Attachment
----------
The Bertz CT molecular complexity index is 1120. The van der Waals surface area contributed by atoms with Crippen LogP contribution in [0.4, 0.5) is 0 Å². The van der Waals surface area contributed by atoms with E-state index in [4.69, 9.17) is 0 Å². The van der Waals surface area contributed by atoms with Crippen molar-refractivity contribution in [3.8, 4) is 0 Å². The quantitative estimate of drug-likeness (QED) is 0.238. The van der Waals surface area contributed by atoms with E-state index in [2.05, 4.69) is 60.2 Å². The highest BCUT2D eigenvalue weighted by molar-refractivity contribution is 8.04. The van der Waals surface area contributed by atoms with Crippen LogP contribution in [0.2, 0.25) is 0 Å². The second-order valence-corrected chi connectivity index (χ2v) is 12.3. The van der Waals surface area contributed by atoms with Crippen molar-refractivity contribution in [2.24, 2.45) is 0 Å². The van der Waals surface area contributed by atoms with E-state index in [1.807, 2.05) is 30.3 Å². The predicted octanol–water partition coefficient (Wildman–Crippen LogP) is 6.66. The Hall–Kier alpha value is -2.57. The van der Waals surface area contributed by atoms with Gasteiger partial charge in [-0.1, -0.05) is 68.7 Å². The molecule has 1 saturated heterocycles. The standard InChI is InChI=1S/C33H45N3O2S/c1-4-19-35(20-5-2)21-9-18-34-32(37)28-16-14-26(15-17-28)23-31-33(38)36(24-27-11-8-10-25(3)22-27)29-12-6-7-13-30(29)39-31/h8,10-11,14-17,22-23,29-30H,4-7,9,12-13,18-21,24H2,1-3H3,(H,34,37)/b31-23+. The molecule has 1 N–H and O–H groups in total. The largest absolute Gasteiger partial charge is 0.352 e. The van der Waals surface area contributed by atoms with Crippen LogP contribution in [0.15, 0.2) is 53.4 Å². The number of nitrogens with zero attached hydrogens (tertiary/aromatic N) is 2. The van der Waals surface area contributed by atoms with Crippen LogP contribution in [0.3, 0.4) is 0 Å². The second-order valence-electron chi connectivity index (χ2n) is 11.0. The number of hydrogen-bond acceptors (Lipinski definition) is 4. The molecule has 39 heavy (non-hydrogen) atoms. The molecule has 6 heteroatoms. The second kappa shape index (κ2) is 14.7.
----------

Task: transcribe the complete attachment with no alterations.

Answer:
The Bertz CT molecular complexity index is 1120. The van der Waals surface area contributed by atoms with Crippen LogP contribution in [0.4, 0.5) is 0 Å². The van der Waals surface area contributed by atoms with E-state index in [4.69, 9.17) is 0 Å². The van der Waals surface area contributed by atoms with Crippen molar-refractivity contribution in [3.8, 4) is 0 Å². The quantitative estimate of drug-likeness (QED) is 0.238. The van der Waals surface area contributed by atoms with E-state index in [2.05, 4.69) is 60.2 Å². The highest BCUT2D eigenvalue weighted by molar-refractivity contribution is 8.04. The van der Waals surface area contributed by atoms with Crippen LogP contribution in [0.2, 0.25) is 0 Å². The second-order valence-corrected chi connectivity index (χ2v) is 12.3. The van der Waals surface area contributed by atoms with Crippen molar-refractivity contribution in [2.24, 2.45) is 0 Å². The van der Waals surface area contributed by atoms with E-state index in [1.807, 2.05) is 30.3 Å². The predicted octanol–water partition coefficient (Wildman–Crippen LogP) is 6.66. The Hall–Kier alpha value is -2.57. The van der Waals surface area contributed by atoms with Gasteiger partial charge in [-0.1, -0.05) is 68.7 Å². The molecule has 1 saturated heterocycles. The standard InChI is InChI=1S/C33H45N3O2S/c1-4-19-35(20-5-2)21-9-18-34-32(37)28-16-14-26(15-17-28)23-31-33(38)36(24-27-11-8-10-25(3)22-27)29-12-6-7-13-30(29)39-31/h8,10-11,14-17,22-23,29-30H,4-7,9,12-13,18-21,24H2,1-3H3,(H,34,37)/b31-23+. The molecule has 1 N–H and O–H groups in total. The largest absolute Gasteiger partial charge is 0.352 e. The van der Waals surface area contributed by atoms with Crippen LogP contribution in [0.15, 0.2) is 53.4 Å². The number of nitrogens with zero attached hydrogens (tertiary/aromatic N) is 2. The van der Waals surface area contributed by atoms with Crippen LogP contribution in [0.3, 0.4) is 0 Å². The second-order valence-electron chi connectivity index (χ2n) is 11.0. The number of hydrogen-bond acceptors (Lipinski definition) is 4. The molecule has 39 heavy (non-hydrogen) atoms. The molecule has 6 heteroatoms. The second kappa shape index (κ2) is 14.7.